It’s December in the mountains. Mist is pooling in the valleys, tiny dewdrops feathered on the tips of fir and redwood and pine. The ocean, fecund with kelp and salt, foams at the ragged edge of the coast. Wild mushrooms sprout from fallen logs and duff. Our windows stay lit after dark, shining orange home-light out into the darkness. On the longest night, we celebrate a tipping point, and the balance slowly begins to shift back, towards daylight and hot sun, though we have months yet of winter to slosh through. In the pantry, jars of summer are waiting for this moment. Pull a jar of jam down from the shelf. Say apricot.
Oh look, we made the dessert first. It IS delicious with morning coffee...
We should have made this next recipe in October, all orange and black like it is. Whatever the calendar says, this is fare to warm and fill and satisfy. Pumpkins keep for so long; if you grew your own, they may wait your porch for months before their turn to become dinner. Good old winter squash. Get it in the pot.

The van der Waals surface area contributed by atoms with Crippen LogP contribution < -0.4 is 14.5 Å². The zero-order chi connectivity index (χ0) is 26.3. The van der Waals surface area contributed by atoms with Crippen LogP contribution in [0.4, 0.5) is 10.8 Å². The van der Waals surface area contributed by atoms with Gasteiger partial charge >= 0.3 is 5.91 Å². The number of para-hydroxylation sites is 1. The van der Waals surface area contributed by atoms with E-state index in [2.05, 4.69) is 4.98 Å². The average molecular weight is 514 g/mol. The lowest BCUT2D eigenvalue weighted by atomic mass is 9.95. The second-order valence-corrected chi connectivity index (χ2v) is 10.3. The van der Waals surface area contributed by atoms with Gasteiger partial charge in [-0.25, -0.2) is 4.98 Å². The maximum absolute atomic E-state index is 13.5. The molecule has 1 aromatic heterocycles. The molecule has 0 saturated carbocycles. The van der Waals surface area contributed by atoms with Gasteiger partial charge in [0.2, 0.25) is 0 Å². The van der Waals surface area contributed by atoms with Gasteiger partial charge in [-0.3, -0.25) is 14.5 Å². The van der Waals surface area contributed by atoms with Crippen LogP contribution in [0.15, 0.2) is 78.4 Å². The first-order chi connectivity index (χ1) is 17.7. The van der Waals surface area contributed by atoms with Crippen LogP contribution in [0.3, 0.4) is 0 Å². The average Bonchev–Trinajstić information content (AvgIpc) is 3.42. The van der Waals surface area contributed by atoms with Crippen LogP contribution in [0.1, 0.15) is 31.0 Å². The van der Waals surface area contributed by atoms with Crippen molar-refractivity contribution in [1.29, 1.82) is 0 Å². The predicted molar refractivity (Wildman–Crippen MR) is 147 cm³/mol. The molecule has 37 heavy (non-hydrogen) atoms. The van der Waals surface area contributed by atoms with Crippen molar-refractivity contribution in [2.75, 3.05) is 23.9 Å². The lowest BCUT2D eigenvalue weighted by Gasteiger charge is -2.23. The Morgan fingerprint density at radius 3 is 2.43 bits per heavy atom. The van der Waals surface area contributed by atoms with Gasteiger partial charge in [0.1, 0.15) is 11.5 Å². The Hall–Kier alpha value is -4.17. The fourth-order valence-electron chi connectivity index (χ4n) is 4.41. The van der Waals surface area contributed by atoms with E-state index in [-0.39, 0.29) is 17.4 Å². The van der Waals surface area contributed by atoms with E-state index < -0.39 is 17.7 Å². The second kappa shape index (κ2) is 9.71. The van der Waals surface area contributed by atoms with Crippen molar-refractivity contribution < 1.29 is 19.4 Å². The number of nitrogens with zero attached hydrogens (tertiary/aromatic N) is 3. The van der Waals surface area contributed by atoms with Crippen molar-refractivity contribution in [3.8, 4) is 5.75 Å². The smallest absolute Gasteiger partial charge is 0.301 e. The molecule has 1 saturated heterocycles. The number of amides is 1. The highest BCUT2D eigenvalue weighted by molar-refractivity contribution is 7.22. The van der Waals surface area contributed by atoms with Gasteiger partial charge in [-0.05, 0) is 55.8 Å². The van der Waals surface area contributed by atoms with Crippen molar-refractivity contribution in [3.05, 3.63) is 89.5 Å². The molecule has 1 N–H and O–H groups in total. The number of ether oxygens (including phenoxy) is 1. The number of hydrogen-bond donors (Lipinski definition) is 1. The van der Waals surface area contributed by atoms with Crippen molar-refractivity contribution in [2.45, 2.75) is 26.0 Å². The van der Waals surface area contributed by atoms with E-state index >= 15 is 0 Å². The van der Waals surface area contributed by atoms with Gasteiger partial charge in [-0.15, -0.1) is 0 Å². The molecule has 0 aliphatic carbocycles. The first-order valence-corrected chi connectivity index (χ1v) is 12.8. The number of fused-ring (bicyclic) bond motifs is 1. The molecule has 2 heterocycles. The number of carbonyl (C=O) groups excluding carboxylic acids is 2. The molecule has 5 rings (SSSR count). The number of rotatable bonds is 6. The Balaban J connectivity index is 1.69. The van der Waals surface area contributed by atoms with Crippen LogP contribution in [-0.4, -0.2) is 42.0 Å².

Wash that meal down with this gem from Pascal Baudar.
And after the beer (or cider, or sparkling shrub) is made, and bottled, and aged…or heck, even just bought from the store, it will be time to raise a glass. A toast it is, then, at the end of a challenging year. We hope that you are gathered with dear family and friends, around a table spread with enough, and the murmur of conversation rising like bubbles in a glass from all around. Forks clink on plates, the children squirm and dream and whisper secrets. What could we say, that has not been said already? Perhaps nothing new, but there is a comfort in tradition, too, in the repeated rituals of season and food and belief. Say the words that bless, in whatever way seems best to you, the goodness that is everywhere. There is darkness outside the windows, but the light inside is warm, full of memory and possibility. Even the darkness outside is only a metaphor; the moon shines down on the same dear complicated world that the daytime does, and is no stranger to us, after all.
Sometimes a toast gets long-winded; we try to say too much; to sum up everything into a few sentences is impossible. We will avoid this pitfall, here and now, gathered as we are around this metaphorical table with you, and simply say: We are glad to be here. We are glad that you are with us.
Make your own Chevre for the cheese tart featured in this edition of the journal with this DIY Goats Cheese Kit!
The perfect beginner kit for making cheeses with your delicious goat milk. Includes recipes for Chevre, Fresh French Style Goat Cheese and Lactic Cheese.